Eddie does not tell his sister.
"I absolutely loved this book and read it in 2 days! I couldn’t put it down. From the very first page I was totally gripped by the story and the characters and felt like I was right there with them the whole way. Wonderful details that bring this story to life. I can’t recommend it enough!" (K. Fuoco, Vancouver, BC)
This is one of my favourite stories. Two teens - a brother and sister are homeless and alone. They live together in a car and struggle to make ends meets. Eddie is terrified that they'll be taken into care and separated if anyone twigs about their living situation.
There's a lot of twists and turns here. Sad moments but also heartwarming ones. (B. Dougal, UK)
Carol Anne Shaw has written a book that gives us a look at what we don’t know about people around us. The introductory chapters are blunt and at times brutal. Revolving around the two teenage protagonists, homeless and living in a car, the author presents us with the struggle for normalcy while the two children continue to go to school and succeed in the tricky and harsh emotional tableau of high school.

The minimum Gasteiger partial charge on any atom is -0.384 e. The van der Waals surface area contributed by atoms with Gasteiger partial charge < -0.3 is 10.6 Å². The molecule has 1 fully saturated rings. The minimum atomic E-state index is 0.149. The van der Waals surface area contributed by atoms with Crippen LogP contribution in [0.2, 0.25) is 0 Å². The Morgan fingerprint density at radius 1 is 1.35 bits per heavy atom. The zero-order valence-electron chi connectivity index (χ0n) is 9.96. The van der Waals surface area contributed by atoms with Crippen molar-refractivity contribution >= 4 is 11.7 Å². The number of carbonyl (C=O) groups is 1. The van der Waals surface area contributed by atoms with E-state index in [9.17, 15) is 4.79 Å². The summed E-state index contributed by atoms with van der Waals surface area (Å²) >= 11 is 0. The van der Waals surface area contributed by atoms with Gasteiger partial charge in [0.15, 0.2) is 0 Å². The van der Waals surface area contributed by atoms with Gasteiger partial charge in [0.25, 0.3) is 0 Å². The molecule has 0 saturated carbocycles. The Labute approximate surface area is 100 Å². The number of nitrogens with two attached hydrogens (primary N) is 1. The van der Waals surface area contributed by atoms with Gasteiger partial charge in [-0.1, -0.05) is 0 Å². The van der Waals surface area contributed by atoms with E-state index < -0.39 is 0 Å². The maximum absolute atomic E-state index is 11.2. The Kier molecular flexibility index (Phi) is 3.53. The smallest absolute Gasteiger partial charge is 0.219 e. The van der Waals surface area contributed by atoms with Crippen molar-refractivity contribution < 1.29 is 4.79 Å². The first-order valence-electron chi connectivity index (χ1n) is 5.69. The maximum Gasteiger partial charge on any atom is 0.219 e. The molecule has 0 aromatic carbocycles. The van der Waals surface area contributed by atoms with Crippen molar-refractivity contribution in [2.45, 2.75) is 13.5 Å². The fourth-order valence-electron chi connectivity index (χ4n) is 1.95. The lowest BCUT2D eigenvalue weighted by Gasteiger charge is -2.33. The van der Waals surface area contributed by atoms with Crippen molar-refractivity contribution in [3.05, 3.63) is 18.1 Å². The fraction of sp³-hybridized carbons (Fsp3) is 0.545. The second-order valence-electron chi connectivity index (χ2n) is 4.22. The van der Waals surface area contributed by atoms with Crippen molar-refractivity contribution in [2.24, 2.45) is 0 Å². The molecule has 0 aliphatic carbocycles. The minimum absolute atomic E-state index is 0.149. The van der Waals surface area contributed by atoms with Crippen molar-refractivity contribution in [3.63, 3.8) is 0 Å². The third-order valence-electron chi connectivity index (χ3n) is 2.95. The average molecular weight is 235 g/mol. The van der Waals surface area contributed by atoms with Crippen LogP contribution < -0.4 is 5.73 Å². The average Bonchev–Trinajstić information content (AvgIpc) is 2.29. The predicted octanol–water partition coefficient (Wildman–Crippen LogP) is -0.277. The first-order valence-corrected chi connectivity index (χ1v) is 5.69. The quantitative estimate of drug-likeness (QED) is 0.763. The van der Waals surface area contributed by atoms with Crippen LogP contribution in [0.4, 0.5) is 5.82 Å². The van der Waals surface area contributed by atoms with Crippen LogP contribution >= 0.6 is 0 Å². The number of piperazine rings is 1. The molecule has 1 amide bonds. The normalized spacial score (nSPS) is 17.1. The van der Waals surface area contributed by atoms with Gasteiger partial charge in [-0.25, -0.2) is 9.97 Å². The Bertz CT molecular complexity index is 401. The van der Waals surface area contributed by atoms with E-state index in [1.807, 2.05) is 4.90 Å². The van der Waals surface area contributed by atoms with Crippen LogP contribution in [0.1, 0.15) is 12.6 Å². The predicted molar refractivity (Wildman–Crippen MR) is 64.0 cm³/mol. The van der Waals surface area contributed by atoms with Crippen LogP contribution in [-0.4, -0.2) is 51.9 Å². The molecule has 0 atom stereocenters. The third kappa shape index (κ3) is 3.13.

The characters are finely drawn and believable, the reader will begin to identify with the young characters almost immediately so hang on, you’re going back to a high school of your worst experiences replete with bullies and sexual sociopaths. You will have that nightmare where you arrive at school only wearing your underwear. (M. Pointer, USA)
I binge-read this in one night; Eddie and Maya's journey is absolutely gripping. In some ways, their situation is terrifying, but in others, it's heartwarming - the siblings seem to have the uncanny ability to bring forth the very best (and, in some cases, the very worst) in people. Their adventure was riveting, and I'm so looking forward to obsessively rereading this. This underrated gem is indescribably brilliant; I'd recommend it to anyone looking to erase their feelings of hopelessness and find new characters to inspire themselves by. This is more like a 10/5 for me, if we're being honest. (O. Vaughn, USA)
Masterful character-driven stories, well-layered kids with very real and contemporary problems. Is it really surprising why I'm in love with this book, and this author? (P. Pereira, Uruguay)